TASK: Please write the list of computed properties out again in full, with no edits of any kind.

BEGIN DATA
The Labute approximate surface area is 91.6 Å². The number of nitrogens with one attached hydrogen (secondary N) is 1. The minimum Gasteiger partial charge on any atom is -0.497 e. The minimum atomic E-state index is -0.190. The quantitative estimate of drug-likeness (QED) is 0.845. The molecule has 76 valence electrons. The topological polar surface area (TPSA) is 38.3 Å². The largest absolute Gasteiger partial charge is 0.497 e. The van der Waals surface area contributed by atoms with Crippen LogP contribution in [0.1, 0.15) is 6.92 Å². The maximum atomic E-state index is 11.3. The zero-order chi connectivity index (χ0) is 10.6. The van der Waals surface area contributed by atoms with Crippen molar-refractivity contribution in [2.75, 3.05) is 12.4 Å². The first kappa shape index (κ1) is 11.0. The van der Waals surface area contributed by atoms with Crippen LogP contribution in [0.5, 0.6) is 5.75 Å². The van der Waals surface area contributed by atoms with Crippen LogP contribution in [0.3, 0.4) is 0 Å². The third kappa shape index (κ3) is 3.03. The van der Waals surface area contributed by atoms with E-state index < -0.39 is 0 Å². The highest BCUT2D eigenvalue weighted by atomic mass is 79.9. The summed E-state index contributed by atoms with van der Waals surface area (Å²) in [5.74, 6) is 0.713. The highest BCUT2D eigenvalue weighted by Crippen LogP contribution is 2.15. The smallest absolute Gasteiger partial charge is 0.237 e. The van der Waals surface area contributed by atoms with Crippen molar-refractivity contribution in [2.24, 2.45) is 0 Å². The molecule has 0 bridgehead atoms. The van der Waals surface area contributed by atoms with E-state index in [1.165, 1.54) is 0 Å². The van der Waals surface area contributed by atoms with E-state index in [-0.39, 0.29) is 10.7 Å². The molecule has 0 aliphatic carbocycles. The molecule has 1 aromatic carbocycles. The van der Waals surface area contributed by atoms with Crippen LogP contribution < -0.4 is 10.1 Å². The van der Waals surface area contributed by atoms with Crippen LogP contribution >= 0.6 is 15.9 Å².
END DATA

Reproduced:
The Labute approximate surface area is 91.6 Å². The number of nitrogens with one attached hydrogen (secondary N) is 1. The minimum Gasteiger partial charge on any atom is -0.497 e. The minimum atomic E-state index is -0.190. The quantitative estimate of drug-likeness (QED) is 0.845. The molecule has 76 valence electrons. The topological polar surface area (TPSA) is 38.3 Å². The largest absolute Gasteiger partial charge is 0.497 e. The van der Waals surface area contributed by atoms with Crippen LogP contribution in [0.1, 0.15) is 6.92 Å². The maximum atomic E-state index is 11.3. The zero-order chi connectivity index (χ0) is 10.6. The van der Waals surface area contributed by atoms with Crippen molar-refractivity contribution in [2.75, 3.05) is 12.4 Å². The first kappa shape index (κ1) is 11.0. The van der Waals surface area contributed by atoms with Crippen LogP contribution in [0.5, 0.6) is 5.75 Å². The van der Waals surface area contributed by atoms with Crippen LogP contribution in [0.3, 0.4) is 0 Å². The third kappa shape index (κ3) is 3.03. The van der Waals surface area contributed by atoms with E-state index < -0.39 is 0 Å². The highest BCUT2D eigenvalue weighted by atomic mass is 79.9. The summed E-state index contributed by atoms with van der Waals surface area (Å²) in [5.74, 6) is 0.713. The highest BCUT2D eigenvalue weighted by Crippen LogP contribution is 2.15. The smallest absolute Gasteiger partial charge is 0.237 e. The van der Waals surface area contributed by atoms with Crippen molar-refractivity contribution in [2.24, 2.45) is 0 Å². The molecule has 0 bridgehead atoms. The van der Waals surface area contributed by atoms with E-state index in [1.165, 1.54) is 0 Å². The van der Waals surface area contributed by atoms with E-state index in [-0.39, 0.29) is 10.7 Å². The molecule has 0 aliphatic carbocycles. The molecule has 1 aromatic carbocycles. The van der Waals surface area contributed by atoms with Crippen LogP contribution < -0.4 is 10.1 Å². The van der Waals surface area contributed by atoms with Crippen LogP contribution >= 0.6 is 15.9 Å².